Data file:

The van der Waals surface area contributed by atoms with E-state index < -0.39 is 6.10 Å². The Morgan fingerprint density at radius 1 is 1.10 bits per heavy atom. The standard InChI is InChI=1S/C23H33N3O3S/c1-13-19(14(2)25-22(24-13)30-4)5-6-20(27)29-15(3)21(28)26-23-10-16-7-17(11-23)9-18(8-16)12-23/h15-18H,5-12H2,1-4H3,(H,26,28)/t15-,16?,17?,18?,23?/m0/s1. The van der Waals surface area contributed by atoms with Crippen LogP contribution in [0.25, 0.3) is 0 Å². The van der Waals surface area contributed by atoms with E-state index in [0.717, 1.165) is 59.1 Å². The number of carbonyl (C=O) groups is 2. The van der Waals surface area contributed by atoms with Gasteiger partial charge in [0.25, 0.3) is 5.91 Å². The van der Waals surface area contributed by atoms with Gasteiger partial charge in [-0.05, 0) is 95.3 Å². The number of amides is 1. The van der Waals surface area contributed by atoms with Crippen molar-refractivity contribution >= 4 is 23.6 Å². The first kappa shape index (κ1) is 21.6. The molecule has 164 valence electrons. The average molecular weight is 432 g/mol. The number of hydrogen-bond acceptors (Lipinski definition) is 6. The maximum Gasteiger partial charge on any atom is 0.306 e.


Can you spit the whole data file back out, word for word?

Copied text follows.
The van der Waals surface area contributed by atoms with E-state index < -0.39 is 6.10 Å². The Morgan fingerprint density at radius 1 is 1.10 bits per heavy atom. The standard InChI is InChI=1S/C23H33N3O3S/c1-13-19(14(2)25-22(24-13)30-4)5-6-20(27)29-15(3)21(28)26-23-10-16-7-17(11-23)9-18(8-16)12-23/h15-18H,5-12H2,1-4H3,(H,26,28)/t15-,16?,17?,18?,23?/m0/s1. The van der Waals surface area contributed by atoms with Crippen LogP contribution in [0.25, 0.3) is 0 Å². The van der Waals surface area contributed by atoms with E-state index in [0.717, 1.165) is 59.1 Å². The number of carbonyl (C=O) groups is 2. The van der Waals surface area contributed by atoms with Gasteiger partial charge in [0.25, 0.3) is 5.91 Å². The van der Waals surface area contributed by atoms with Gasteiger partial charge in [-0.05, 0) is 95.3 Å². The number of amides is 1. The van der Waals surface area contributed by atoms with Crippen molar-refractivity contribution >= 4 is 23.6 Å². The first kappa shape index (κ1) is 21.6. The molecule has 164 valence electrons. The average molecular weight is 432 g/mol. The number of hydrogen-bond acceptors (Lipinski definition) is 6. The maximum Gasteiger partial charge on any atom is 0.306 e.